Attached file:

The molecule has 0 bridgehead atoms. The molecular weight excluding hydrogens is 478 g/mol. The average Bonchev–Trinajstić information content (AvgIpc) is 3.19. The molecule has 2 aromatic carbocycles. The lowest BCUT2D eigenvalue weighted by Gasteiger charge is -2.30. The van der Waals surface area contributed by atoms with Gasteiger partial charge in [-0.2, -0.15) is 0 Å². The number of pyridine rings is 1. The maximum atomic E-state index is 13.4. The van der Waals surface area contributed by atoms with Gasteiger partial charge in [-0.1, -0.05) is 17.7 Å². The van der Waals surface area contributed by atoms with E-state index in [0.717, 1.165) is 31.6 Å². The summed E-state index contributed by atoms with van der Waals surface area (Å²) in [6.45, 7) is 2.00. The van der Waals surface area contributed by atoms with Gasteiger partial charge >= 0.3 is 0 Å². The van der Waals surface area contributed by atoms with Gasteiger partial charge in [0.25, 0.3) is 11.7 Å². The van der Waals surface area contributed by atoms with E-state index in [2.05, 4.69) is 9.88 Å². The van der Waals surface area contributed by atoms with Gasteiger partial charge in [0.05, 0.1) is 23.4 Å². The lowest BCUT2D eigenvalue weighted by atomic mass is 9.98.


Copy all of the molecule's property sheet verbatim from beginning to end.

The molecule has 0 bridgehead atoms. The molecular weight excluding hydrogens is 478 g/mol. The average Bonchev–Trinajstić information content (AvgIpc) is 3.19. The molecule has 2 aromatic carbocycles. The lowest BCUT2D eigenvalue weighted by Gasteiger charge is -2.30. The van der Waals surface area contributed by atoms with Gasteiger partial charge in [-0.2, -0.15) is 0 Å². The number of pyridine rings is 1. The maximum atomic E-state index is 13.4. The van der Waals surface area contributed by atoms with Gasteiger partial charge in [-0.1, -0.05) is 17.7 Å². The van der Waals surface area contributed by atoms with E-state index in [0.717, 1.165) is 31.6 Å². The summed E-state index contributed by atoms with van der Waals surface area (Å²) in [6.45, 7) is 2.00. The van der Waals surface area contributed by atoms with Gasteiger partial charge >= 0.3 is 0 Å². The van der Waals surface area contributed by atoms with Gasteiger partial charge in [0.25, 0.3) is 11.7 Å². The van der Waals surface area contributed by atoms with E-state index in [2.05, 4.69) is 9.88 Å². The van der Waals surface area contributed by atoms with Gasteiger partial charge in [0.05, 0.1) is 23.4 Å². The lowest BCUT2D eigenvalue weighted by atomic mass is 9.98.